From pawn shop to art house, Colfax icon gets creative with space

Scott Pasternack, longtime owner of Pasternack’s Pawn Shop at 9745 E. Colfax Ave., is putting the finishing touches on as many as nine new artist studios housed within a vacant storefront down the block from his flagship hock shop

AURORA | A new year means new artist studios for the Aurora Cultural Arts District.

Scott Pasternack, longtime owner of Pasternack’s Pawn Shop at 9745 E. Colfax Ave., is putting the finishing touches on as many as nine new artist studios housed within a vacant storefront down the block from his flagship hock shop.

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Scott Pasternack, owner of Pasternack's Pawn Shop and other properties along East Colfax, plans on turning his empty storefront at 9715 East Colfax Avenue into a gallery and studio space for artists. Photo by Gabriel Christus/Aurora Sentinel

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Scott Pasternack, owner of Pasternack’s Pawn Shop and other properties along East Colfax, poses Dec. 30 in an empty storefront that was formerly storage for his pawn shop. Now, he plans on turning the space into an art gallery and studios for local artists. Photo by Gabriel Christus/Aurora Sentinel

20161230-pasternacks-Denver, Colorado

Scott Pasternack, owner of Pasternack's Pawn Shop and other properties along East Colfax, plans on turning his empty storefront at 9715 East Colfax Avenue into a gallery and studio space for artists. Photo by Gabriel Christus/Aurora Sentinel

The studios will range in size from 100 square feet to as big as 500 square feet, depending on artist preferences, according to Pasternack. The entire building is about 2,500 square feet in total.

Pasternack said he plans to lease the pods to interested artists throughout the beginning of January, with people moving into the studios sometime later this month. He plans to christen a roughly 800-square-foot gallery space in the front of the new studios with an opening exhibition event tentatively scheduled for Feb. 1.

“We used the building for all these years as storage for the pawn shop, but now we don’t need all the storage space and that’s why we deiced to do the art space,” Pasternack said. “It’s a minimal investment because you don’t have to do everything you need for a restaurant or something like that. For artists, you need a cement floor, white walls and maybe some teaching space.”

He said he’s budgeted 100 to 200 square feet of teaching space inside the new artistic venue. Other upgrades included new paint and updated bathroom facilities.

Pasternack said the goal is to lure more studios, artists and pedestrians to an arts district that sometimes goes overlooked in the metro-area arts scene.

“We’ve been designated the arts district for … probably 10 years … but nothing has really changed down here,” he said. “The galleries are a lot of what people actually come down to see. So that’s kind of the key.”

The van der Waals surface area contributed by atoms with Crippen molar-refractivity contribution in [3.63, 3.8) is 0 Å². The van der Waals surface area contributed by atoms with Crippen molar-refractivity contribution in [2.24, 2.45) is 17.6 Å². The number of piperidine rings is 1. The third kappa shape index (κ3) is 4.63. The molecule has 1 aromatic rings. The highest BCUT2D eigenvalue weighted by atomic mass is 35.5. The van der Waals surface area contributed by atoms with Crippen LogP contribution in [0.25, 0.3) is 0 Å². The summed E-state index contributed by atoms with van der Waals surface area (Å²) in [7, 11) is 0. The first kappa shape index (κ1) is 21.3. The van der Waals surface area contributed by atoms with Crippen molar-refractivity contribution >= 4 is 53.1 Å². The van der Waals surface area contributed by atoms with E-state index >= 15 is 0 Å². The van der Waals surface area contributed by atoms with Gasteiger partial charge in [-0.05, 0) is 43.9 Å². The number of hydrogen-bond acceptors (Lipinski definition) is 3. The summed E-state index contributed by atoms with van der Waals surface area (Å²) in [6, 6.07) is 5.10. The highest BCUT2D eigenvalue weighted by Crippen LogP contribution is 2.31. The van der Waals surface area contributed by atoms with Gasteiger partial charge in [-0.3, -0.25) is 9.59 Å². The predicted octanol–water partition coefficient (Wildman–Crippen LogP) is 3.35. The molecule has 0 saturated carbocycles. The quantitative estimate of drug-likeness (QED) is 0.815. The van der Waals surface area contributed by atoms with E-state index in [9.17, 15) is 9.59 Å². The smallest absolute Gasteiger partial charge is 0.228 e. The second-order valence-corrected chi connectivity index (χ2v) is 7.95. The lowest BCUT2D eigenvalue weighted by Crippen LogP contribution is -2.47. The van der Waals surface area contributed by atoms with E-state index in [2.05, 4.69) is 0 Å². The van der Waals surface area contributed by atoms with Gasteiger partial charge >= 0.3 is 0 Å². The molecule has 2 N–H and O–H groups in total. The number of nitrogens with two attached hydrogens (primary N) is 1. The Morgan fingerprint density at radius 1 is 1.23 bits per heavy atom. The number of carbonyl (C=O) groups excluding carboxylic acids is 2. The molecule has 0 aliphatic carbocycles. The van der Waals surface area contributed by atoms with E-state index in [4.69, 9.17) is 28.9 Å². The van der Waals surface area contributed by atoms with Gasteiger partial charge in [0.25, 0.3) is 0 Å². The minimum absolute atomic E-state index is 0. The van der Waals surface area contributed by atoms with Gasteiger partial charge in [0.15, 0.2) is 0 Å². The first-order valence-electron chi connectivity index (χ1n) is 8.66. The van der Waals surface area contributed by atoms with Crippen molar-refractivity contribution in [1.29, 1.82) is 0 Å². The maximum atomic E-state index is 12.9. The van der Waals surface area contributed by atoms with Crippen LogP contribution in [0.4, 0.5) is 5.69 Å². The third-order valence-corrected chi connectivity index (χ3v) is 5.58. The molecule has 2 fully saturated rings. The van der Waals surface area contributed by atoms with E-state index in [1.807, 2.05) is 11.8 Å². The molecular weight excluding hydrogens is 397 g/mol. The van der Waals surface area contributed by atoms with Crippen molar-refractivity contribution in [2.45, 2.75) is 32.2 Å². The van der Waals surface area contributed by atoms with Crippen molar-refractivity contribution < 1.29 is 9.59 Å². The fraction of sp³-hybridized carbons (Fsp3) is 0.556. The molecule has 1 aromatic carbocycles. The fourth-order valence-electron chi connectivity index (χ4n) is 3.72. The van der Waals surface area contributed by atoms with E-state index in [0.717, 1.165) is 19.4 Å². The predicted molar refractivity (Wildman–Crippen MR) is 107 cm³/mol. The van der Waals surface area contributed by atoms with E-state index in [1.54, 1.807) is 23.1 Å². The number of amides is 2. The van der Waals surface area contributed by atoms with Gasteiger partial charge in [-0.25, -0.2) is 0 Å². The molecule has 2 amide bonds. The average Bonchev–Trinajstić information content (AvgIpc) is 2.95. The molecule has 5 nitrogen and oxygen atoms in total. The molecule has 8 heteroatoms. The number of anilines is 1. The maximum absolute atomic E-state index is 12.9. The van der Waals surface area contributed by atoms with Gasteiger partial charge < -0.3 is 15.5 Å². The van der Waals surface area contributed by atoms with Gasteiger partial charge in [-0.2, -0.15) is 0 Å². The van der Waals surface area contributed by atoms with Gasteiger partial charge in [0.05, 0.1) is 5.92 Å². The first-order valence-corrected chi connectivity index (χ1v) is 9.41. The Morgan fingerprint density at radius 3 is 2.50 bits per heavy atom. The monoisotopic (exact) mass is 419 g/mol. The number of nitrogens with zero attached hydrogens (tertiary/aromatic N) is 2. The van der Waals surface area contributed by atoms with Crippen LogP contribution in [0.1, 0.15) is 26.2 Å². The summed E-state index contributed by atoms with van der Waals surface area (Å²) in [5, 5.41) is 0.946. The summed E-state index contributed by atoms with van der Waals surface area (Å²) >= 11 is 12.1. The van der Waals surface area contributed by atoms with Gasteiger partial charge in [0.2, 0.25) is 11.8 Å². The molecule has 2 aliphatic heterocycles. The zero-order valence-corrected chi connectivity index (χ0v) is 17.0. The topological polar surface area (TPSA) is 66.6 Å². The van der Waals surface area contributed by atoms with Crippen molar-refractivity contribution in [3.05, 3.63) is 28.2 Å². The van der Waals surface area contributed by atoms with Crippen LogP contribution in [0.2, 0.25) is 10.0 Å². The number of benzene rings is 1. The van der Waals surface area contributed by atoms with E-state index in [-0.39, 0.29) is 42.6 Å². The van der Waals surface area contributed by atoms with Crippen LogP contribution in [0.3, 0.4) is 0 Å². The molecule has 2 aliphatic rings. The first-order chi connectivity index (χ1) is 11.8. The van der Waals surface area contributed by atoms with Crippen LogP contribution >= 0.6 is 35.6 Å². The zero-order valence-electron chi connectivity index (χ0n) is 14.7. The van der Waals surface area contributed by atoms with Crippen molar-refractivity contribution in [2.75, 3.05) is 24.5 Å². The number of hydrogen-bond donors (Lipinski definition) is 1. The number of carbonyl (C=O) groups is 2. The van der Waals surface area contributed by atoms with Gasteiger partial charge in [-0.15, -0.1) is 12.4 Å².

To bolster the success of his new artistic venture, Pasternack has worked with Tracy Weil, managing director of the ACAD, to find potential artists who could inhabit the studios.

Weil said he’s spoken with about 15 artists who have expressed interest in hopping into one of Pasternack’s studios. The pawn shop dealer said he plans to charge between $1.50 and $2 per square foot for rent.

“Scott’s been a stakeholder in this community for several years and it’s just amazing to me to see folks like that come to the forefront and help because that’s what it takes to make an arts district thrive — a good cross-pollination of local businesses, creatives and artists,” Weil said. “They all kind of work together to create a sense of place.”

Pasternack’s new venue could increase studio space in the arts district by about 30 percent, filling a niche that has dwindled following the sale of longtime Aurora studio space Sunrise Artworks on Florence Street. Former Sunrise owner Walt Weinberg sold his creative space last year and has since moved to a new workspace behind Jubilee Roasting Company on Kenton Street. The only other official studios are located in the city-run ACAD gallery at 1400 Dallas Street. Those 11 spaces have long been fully occupied, though Weil said there could be some turnover at the facility throughout January.

Local real estate agent Jeff Coutts with Cornerstone Realty Colorado, said he also may start renting out  as many as seven studios on the upper level of 1457 Florence Street this year. He said those spaces range from 300 square feet to 350 square feet and would run about $500 per month, including internet access.

This year could also signal a move forward for the ACAD on a grander scale, as the city is expected to firm up a contract with an outside consultant to analyze the area’s viability as a live-work hub for local artists.

“I’m hoping that study will dive into the cultural diversity that we have, with artists from different countries that we have around the district, as well as the actors and the theater folks that are in the neighborhood working at the Fox and the Vintage,” Weil said. “I think those folks would qualify for artist housing as well, and I think that could be a great niche.”